I would recommend wrapping the ankle as soon as you can stand it. For me, I didn’t get it together until the following day. When I finally put a wrap on it, it felt so good! Any Ace bandage type wrap will be good to offer some slight compression (not too tight, since blood circulation is crucial), support the ankle and weight of the foot, help offer tension to the bone structure where the ligaments are temporarily unable to. Wrapping well with proper patterns, heel locks, and figure eights, will immobilize the joint in the right position and make it easier for the ligaments to repair and knit back together.
Step 4: Elevate
Keep ankle elevated above the heart, as much as possible- like…. all the time! Rest is needed, so a lot of sitting or lying around with foot elevated is great. Occasionally it is also good to put the foot fully skyward while lying on your back, so that blood can drain out of it back towards the heart.
All of the first 4 steps should happen immediately following the injury, and definitely continue to wrap and elevate the ankle for the first 72 hours. This is considered the acute phase of the injury. For me the acute phase lasted for about 7 days.
I got some acupuncture and also had some blood letting on the pinky toe from an acupuncturist friend on the 2nd day. I also iced again for a bit of relief from inflammation. By 24 hours, still could not bear any weight on the ankle, had to keep it wrapped to deal with the discomfort and give it compression/stability. Also acquired some crutches to help get around!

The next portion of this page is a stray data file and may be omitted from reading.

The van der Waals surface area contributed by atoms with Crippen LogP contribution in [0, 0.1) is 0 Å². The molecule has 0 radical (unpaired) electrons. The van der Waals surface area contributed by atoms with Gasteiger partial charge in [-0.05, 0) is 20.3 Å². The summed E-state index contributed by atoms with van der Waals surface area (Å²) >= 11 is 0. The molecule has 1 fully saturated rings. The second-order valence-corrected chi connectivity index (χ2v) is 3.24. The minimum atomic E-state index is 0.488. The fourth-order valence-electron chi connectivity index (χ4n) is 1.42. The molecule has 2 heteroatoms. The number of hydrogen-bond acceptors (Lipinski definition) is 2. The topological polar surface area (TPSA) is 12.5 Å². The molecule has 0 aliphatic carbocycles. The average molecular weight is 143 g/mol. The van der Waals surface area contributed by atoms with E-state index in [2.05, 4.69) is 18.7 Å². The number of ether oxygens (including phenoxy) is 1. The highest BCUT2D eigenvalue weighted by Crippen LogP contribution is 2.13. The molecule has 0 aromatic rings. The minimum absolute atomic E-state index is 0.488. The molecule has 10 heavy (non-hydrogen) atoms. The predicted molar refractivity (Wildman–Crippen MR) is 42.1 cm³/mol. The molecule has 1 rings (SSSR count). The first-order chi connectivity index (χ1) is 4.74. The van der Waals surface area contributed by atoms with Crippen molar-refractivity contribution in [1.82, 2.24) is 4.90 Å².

Step 5: Comfrey Poultice
The magical herb Comfrey really wins as the most obviously effective method, that I attribute my fast recovery to most. Another friend had brought me fresh Comfrey plants from her yard. I mixed a bit of boiling water with about 7 leaves, pounded them in a mortar and pestle, and wrapped it around my ankle with cheese cloth and tape, then wrapped my entire ankle with boxing hand wraps to brace it.. I left that on for a few hours. This first application of comfrey didn’t seem to do much. However…
On the 4th day, I tried another comfrey poultice for 4 hours, and this poultice really helped my ankle turn the corner. There was significant decrease in swelling around the ankle, and increased range of motion. In fact this method has impressed me the most so far of all the things I have been using, the Comfrey compress at that moment in the recovery process had the most obvious results. I began to be able to bear a bit of weight on it while standing. As the swelling of the soft tissue went down, I could feel more aches and sensations.